Posts tagged ‘NME’

August 16, 2010

NME is leading the decline in music reading habits

The latest news that the recently revamped NME’s circulation has fallen by a massive 17% over the last year to just 33,000 weekly readers is another tell-tale sign of the impending doom surrounding the specialist music press.   Q magazine are another major title to suffer from declining sales, dropping 10% to 89,000 readers a month.

This pattern seems to be endemic throughout the whole industry with many music fans choosing to source their information from a variety of media, with the internet by far the most efficient, convenient and accessible, if not wholly reliable?  The sheer breadth and wealth of information online is staggering and has turned all of us into (kind of) experts in our particular field of interests, so much that the necessity to pay for a monthly or even weekly informant has become almost obsolete!  The only real need for paying for something we can obtain for free elsewhere is for in-depth, knowledgable and well written features that appeal for a niche audience.  Interestingly the other major music publications, Mojo, Uncut and Kerrang have only seen their sales fall marginally – these magazines specialise in feature led stories that are well researched and offer the finer details of the artists.  NME and Q have increasingly distanced themselves from this type of journalism for a tabloid favoured approach to try to widen their market appeal, ironically this has backfired and alienated many of their readers, who now see both magazines as glossy celebrity magazines with an interest in music.

Advertisements
Tags: , , ,
December 10, 2009

The greatest albums of the 21st century

It’s fast approaching the end of the year and all the votes have been cast, the lists drawn up and the debates have started to rage.    With all the music publications releasing their definitive verdicts on the greatest and most influential albums of the last ten years it is interesting to reflect on what the critics think have shaped our cultural lives.

For quantitive purposes, the top twenty from five different publications – Uncut, NME, Rolling Stone, The Guardian and The Times – were analysed. During the last ten years  the music industry has become unrecognisable, imploding in the face of internet democracy and becoming a free territory, unshackled from the corporate system but unsure of what the future might hold.   This has been reflected in the explosion of artistic creativity and expression, particularly in the last 3 years.  We are definitely leaving this decade in a much healthier musical state than the last!!

The Strokes – Is this It, seems to be universally acknowledged as the most influential album in the last ten years.   Four of the publications featured it in their top five  – with only The Times placing it outside at number 6.  This is the only album to achieve this blanket acclaim.   No surprises that Radiohead feature strongly in all of the top twenty lists, constantly evolving they have  become even more adventurous and inspiring this decade than the last.   Kid A consistently features more than any other album, deservedly so, although Uncut doesn’t list it until number 25,  shame on you.   Other albums that deserve to be uttered in the same sentence as great and that keep cropping up in most of the lists are:  Arcade Fire – Funeral (although not in The Times), Amy Winehouse – Back to Black and The White Stripes – Elephant ( although NME only rate it as their 18th best album and Uncut regard White Blood Cells as better, so much better in fact that it is listed as their greatest album of the decade!)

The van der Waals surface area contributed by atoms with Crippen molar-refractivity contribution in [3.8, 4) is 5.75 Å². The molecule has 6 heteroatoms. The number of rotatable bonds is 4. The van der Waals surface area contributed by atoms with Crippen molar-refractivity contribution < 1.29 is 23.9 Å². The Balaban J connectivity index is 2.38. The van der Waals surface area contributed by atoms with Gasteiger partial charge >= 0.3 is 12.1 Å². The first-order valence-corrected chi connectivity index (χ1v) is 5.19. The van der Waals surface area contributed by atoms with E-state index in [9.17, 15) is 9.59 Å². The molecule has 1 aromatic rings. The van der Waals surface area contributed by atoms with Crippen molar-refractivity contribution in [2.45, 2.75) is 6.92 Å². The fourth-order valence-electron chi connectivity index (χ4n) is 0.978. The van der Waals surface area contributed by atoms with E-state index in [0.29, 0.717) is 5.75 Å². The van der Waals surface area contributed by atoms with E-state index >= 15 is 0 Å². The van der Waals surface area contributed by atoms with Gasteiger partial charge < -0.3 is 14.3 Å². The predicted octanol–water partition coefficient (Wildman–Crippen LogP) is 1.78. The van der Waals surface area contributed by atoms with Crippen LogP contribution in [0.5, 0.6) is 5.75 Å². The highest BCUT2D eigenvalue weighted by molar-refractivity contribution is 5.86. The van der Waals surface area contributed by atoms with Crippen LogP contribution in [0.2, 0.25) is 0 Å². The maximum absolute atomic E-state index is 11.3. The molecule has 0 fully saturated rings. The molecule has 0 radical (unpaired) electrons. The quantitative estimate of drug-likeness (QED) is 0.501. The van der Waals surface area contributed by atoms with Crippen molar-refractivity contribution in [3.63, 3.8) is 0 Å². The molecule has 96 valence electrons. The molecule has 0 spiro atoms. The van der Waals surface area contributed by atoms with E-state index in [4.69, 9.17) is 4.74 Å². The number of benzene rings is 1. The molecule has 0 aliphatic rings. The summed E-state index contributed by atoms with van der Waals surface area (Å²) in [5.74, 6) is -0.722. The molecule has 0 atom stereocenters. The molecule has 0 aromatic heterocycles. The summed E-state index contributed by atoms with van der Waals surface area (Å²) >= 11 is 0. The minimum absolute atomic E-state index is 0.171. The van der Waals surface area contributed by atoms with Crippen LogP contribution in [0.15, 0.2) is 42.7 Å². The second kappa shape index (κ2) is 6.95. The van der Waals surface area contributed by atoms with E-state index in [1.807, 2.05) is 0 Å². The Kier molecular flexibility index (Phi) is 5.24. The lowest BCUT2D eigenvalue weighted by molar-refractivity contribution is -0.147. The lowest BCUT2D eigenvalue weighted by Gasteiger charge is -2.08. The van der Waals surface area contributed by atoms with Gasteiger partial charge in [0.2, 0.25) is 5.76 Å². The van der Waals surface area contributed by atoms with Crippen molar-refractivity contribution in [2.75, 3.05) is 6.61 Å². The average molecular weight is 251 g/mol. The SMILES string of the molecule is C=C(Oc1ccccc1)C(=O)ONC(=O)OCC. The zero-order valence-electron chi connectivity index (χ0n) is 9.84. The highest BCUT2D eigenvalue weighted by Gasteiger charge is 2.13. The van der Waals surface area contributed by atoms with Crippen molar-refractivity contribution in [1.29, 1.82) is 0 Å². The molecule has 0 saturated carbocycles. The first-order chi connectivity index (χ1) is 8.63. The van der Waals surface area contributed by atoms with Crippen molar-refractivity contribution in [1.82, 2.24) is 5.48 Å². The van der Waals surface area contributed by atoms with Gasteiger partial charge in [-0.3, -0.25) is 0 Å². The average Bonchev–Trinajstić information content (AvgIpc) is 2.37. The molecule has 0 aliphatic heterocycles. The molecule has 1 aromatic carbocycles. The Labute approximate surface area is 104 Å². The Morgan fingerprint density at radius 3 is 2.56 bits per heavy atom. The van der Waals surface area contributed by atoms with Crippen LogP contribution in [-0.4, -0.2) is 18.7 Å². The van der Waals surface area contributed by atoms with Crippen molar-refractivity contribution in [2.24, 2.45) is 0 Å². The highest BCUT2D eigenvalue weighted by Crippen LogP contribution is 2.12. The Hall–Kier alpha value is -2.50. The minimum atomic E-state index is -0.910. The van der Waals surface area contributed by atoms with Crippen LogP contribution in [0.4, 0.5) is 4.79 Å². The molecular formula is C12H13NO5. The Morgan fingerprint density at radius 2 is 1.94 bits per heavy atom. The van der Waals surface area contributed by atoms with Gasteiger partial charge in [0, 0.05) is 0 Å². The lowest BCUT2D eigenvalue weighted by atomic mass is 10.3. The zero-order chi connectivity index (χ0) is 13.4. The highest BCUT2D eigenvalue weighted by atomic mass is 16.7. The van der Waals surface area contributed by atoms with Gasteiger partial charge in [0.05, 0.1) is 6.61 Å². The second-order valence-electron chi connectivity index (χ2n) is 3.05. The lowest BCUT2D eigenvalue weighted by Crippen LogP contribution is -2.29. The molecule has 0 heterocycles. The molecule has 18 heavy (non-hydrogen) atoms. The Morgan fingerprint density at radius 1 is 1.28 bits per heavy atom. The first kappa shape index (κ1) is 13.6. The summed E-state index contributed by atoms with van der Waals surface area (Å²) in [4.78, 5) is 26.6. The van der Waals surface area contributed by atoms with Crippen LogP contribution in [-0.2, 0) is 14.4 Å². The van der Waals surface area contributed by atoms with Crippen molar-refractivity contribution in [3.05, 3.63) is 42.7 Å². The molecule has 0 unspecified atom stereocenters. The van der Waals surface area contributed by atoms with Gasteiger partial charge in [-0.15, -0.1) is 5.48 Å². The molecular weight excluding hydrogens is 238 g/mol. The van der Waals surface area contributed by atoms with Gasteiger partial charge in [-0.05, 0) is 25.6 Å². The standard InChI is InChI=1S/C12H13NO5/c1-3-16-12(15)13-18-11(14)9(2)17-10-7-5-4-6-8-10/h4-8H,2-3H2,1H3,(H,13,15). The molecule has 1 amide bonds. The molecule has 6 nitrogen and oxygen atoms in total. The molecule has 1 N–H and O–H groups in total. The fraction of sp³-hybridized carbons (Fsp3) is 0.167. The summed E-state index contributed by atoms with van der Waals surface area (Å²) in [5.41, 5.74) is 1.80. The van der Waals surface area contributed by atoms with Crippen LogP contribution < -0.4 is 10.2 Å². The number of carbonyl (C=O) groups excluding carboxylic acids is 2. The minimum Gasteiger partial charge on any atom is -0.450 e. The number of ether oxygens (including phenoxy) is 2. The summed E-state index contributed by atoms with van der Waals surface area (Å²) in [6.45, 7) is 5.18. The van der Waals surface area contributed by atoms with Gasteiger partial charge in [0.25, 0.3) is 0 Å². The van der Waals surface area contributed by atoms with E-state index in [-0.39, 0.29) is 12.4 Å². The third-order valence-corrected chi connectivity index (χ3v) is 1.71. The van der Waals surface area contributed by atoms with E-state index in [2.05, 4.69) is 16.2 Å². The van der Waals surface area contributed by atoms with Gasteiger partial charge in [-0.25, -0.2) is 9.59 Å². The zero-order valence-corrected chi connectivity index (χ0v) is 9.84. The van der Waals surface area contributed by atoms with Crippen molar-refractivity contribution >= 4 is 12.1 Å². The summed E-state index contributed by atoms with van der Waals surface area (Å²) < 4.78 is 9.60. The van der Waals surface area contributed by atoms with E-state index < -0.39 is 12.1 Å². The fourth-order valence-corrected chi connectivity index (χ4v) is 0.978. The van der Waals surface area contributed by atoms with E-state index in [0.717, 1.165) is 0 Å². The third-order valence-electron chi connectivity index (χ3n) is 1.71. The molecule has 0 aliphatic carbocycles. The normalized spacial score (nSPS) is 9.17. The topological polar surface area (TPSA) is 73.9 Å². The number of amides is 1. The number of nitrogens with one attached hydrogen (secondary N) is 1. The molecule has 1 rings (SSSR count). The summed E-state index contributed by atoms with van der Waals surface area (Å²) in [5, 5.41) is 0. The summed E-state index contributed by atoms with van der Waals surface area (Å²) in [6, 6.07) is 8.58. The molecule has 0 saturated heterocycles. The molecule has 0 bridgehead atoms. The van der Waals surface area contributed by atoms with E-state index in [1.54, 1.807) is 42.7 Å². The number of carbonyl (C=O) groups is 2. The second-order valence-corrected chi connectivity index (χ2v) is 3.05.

Their were a few misplaced surprises in some of the lists.  Most notably,  The Times (again):  Coldplay – number 17 with Viva la Vida, Hot Chip – number 14 with Made in the dark and Britney Spears – number 5 with Blackout. What were they thinking?   The Guardian with Lily Allen at number 20!!   Uncut with 2 Bob Dylan albums in the top 10 – I know he’s made a bit of a return to form lately but trying to get past that sandpaper voice and old-time Americana is hard enough let alone distinguishing it as some of the best music of the last 10 years.

Another strange fact is the lack of albums from the last 2 -3 years.  Is this because they haven’t had time to filter into popular culture or that maybe the last couple of years, although challenging and exciting, has maybe been too experimental to be classified as great.  The only artists to feature from the last 2 years are:  Burial, Coldplay, Elbow and Fleet Foxes.

Noticeable absentees from the lists:

Sigur Ross – Takk – the film and television soundtrack of the last five years.

Damien Rice – O – emotionally charged and critically acclaimed at the time – although everyone seems to have forgotten this beautifully heart wrenching record.

Red Hot Chilli Peppers – By The Way – Maybe because they’re a corporate band but few artists have delivered such a warm and harmonious rock album.

Gorillaz – Demon Days ( The Guardian did place this album at a deserved number 11) – A pop classic, full of dark and cultural undertones.  Shadowed Damien’s work with Blur.

Daft Punk – Discovery – A futuristic dance album that set the electronic template for the rest of the decade, its influence has been underappreciated.

My own top twenty greats to follow…………………….